One of my clients told me this recent story about the benefits of paying attention to the cracks. During a routine inbound phone call to change her mailing address, the customer told the agent: “I wish that you’d stop sending me all of those catalogs to try your new stores—I don’t think you’re adding stuff that I want in the store where I’ve shopped for 10 years.” Instead of saying something polite such as, “Gee, I’m sorry to hear that” and then wrap up the address change, the agent paused and asked which catalogs she didn’t want to receive anymore, and also offered his apologies to the customer.

Then the rep passed the entire conversation to his contact center interface with the marketing department, which quickly called the loyal 10-year customer to reassure her that they were very much focused on her favorite store, inviting her to participate in a panel to re-design that store’s next generation of products. The customer was delighted, and you have to believe that she told a bunch of her friends! In addition, marketing removed her from the unwanted catalog mailings (saving money, of course) but went a step further and initiated an opt-in program to ask customers which catalogs they wanted. This led to a 30 percent reduction in mailings, just when the US Post Office is talking about raising rates even higher for catalogs.

2. Get Rid of Dumb Contacts

One of Amazon’s most fervent quests was, and still is, getting rid of customer contacts that add no value to the company or to the customer—what in my book The Best Service is No Service we call “eliminating dumb contacts.” Now’s the right time to figure out which customer contacts fall into this brand-damaging and costly category, perhaps overhauling underlying systems or removing confusing offers or statements that are causing them. We’ve shown that over 30 percent of the volume of contacts handled in the typical contact center (volume being contacts times AHT times the agents’ cost) are “dumb”—so if you can cut half of them that’s a huge “win” during this recession or at any time.

One of the best examples I’ve seen is with a telecom company where the contact center director frequently listened to customer calls (always an important thing to do!) and kept hearing agents translate the monthly invoice into the caller’s language. While you could argue that this was helpful to the customer, let’s think a little more deeply about this—the customer had to interrupt his/her bill-paying to call, maybe waiting on hold, to ask: “How much do I owe you?” or “Can you explain all of these detailed charges?” As soon as the agent opened with, “How may I help you?” the telecom company was losing money, so it qualifies as “dumb” or no value.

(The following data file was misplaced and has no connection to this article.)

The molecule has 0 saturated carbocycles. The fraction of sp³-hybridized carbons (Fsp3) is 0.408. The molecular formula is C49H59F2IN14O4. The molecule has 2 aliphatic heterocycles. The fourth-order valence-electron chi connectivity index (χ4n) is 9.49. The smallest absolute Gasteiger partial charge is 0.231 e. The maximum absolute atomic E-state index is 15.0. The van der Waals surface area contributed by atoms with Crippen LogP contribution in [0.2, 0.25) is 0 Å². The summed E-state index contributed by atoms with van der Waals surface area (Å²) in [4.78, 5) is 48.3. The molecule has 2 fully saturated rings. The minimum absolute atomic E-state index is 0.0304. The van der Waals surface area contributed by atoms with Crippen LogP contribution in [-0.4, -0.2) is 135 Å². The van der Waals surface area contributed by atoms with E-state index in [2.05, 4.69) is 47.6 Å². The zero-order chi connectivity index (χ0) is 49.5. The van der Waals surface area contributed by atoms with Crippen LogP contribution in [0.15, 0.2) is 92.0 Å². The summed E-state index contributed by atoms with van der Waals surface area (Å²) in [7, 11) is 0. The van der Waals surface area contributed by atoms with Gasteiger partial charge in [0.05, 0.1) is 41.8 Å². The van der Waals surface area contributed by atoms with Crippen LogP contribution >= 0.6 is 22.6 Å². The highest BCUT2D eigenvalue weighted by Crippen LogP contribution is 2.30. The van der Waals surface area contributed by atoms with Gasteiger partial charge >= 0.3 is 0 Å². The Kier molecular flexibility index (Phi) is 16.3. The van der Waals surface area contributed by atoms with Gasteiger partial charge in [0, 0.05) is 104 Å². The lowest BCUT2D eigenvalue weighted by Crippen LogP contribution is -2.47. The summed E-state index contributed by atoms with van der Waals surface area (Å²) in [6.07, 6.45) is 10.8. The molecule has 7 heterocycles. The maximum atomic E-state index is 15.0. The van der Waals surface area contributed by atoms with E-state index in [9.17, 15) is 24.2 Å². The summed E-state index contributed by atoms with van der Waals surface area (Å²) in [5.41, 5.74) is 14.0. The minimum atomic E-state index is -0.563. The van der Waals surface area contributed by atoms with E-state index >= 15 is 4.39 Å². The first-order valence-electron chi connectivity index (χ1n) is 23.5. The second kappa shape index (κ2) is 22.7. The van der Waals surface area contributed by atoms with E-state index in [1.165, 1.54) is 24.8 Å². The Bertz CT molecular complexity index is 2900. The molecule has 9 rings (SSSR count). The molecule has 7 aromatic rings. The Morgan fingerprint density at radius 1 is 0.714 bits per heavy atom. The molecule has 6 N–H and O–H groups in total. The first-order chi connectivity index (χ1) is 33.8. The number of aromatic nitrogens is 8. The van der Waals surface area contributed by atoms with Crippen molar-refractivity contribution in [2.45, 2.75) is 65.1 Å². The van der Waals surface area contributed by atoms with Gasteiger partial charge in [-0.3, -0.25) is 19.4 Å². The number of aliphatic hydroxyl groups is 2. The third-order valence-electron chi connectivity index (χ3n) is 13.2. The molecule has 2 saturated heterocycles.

The center director had a better idea, recommending that his company produce invoices in multiple languages and guess what happened? The contact rates plummeted by two-thirds, customers remained even more loyal (since competitors still only presented invoices in English), and the telecom company paid back the billing system changes in a matter of months.

3. Retrain Your Workers, and Flex Everyone

Today it’s even more important to figure out who are your best customer-facing employees and retrain them to handle more complex issues and become more empathetic to be able to work with demanding or worried customers. Think about it. Your agents are also worried about their future, their income, and their value to your company. Investing to retrain them and create greater flex is going to keep them loyal when the economy rebounds, and pays huge dividends in the meantime.

Your agents are also worried about their future, their income, and their value to your company.

Toyota recently announced that they will not lay off factory workers in the US during the recession. Instead, “the employees spend their days in training sessions designed to sharpen their job skills and find better ways to assemble vehicles.” (“Toyota Keeps Idle Workers Busy Honing Their Skills”, Kate Linebaugh, The Wall Street Journal, October 13, 2008). By the same token, contact center teams can benefit from soft skills and product training, ideally delivered online to save money vs. traditional classroom training. In addition, more companies are building at-home programs where their best reps take calls or handle email at home.